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9 Hidden Gmail Features You Probably Didn’t Know About

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Whether it’s your personal email or for work, who in this day and age isn’t using Gmail? The email service from Google is one of the most popular in existence, which begs the question: are you using Gmail to its maximum potential?

Gmail is full of hidden features that most people don’t even know about. Here are nine of the best out there, guaranteed to change how you use the service.

1. Undo Send

A Screenshot of Gmail's Undo Send Feature

Did you know that you can undo sent emails if you’re fast enough? If you’ve been paying attention as you send emails, you would have probably noticed the big button labeled “Undo” in your message sent notifications.

Well, no surprises here, this feature stops your email from going out. The real hidden feature here is that you can adjust how long that button will stay before the message is out of your hands forever.

By default, Gmail sets this to five seconds. Enough time to correct your mistakes if you’re fast enough, but it can be a pretty close thing. What if you wanted more time?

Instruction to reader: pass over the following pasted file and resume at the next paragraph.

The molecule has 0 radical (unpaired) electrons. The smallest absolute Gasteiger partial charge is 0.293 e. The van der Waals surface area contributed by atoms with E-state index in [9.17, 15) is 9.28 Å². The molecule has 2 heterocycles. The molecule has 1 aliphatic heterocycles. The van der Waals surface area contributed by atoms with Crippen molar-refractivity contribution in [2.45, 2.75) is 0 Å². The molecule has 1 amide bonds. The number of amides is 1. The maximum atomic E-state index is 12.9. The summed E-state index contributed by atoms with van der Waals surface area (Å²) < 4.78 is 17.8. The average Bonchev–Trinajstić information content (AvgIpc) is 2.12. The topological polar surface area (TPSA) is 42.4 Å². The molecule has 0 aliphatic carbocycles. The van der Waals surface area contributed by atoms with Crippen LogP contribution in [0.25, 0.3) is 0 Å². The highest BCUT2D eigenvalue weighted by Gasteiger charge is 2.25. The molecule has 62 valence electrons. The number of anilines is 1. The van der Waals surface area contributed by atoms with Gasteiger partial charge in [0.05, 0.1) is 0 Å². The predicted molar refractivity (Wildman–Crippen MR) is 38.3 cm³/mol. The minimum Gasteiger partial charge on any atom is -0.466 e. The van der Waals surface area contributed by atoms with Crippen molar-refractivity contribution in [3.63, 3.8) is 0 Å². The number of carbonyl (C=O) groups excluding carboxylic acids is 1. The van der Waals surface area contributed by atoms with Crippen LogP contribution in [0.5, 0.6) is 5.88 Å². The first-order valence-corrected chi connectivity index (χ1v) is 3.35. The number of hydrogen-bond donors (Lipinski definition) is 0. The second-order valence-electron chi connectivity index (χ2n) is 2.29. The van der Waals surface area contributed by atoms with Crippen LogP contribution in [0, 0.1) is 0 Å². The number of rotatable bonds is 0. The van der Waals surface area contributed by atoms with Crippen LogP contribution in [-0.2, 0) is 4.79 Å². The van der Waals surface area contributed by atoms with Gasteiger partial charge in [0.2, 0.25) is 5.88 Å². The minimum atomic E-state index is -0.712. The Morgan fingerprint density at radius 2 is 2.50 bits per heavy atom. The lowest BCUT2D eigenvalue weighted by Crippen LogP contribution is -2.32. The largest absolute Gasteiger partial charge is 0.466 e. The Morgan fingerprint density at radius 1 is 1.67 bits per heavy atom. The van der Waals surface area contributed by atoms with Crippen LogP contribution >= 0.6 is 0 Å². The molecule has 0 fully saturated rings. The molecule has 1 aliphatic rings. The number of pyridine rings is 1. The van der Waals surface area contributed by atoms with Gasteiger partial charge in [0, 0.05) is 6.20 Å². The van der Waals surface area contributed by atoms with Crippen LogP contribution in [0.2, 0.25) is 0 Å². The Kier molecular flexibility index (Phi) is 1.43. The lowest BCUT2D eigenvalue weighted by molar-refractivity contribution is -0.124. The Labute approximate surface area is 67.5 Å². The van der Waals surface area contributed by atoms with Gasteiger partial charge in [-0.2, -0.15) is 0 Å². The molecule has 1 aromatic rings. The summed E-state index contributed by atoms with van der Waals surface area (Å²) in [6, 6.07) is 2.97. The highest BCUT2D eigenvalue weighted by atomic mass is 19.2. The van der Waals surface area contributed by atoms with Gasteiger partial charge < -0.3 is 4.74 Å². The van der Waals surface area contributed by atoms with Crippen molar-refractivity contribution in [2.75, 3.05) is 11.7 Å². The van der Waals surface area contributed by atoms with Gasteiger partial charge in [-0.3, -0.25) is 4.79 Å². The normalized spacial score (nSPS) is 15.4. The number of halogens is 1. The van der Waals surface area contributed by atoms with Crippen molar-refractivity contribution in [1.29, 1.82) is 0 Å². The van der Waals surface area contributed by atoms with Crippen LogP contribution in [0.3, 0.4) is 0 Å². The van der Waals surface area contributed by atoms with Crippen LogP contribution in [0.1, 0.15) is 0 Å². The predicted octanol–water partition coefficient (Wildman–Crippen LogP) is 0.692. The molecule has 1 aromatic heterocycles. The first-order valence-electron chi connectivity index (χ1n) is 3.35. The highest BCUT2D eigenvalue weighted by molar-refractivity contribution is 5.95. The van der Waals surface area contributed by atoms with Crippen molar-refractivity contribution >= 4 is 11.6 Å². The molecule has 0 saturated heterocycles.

In Gmail’s settings under the General tab, you can change this. The setting is labeled “Undo Send” and has four different options, with 30 seconds being the maximum. That’s half a minute to undo your message.

2. Dots in Your Email Address

A Screenshot of Gmail's Dots Feature

The full stop is a staple in many email addresses, but did you know that Gmail doesn’t actually read full stops that are present in your email address?

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Let’s say, for example, that your email address is gmail.enthusiast@gmail.com. As far as Gmail is concerned, that’s the same as g.m.ail.enth.usi.a.st@gmail.com and gmailenthusiast@gmail.com.

Related: Gmail Search Tips & Tricks for Power Users

So, what does this mean? Effectively, you have more email addresses than you might think. If you needed to sign up for a free trial, for example, you could use any of the variations above and all of them would work.

This also means that if anybody puts too many or too few dots into your email address, you’ll still get the message.

If you’re using Gmail through work or another organization, be warned that this setting may need to be enabled for these types of accounts by an admin.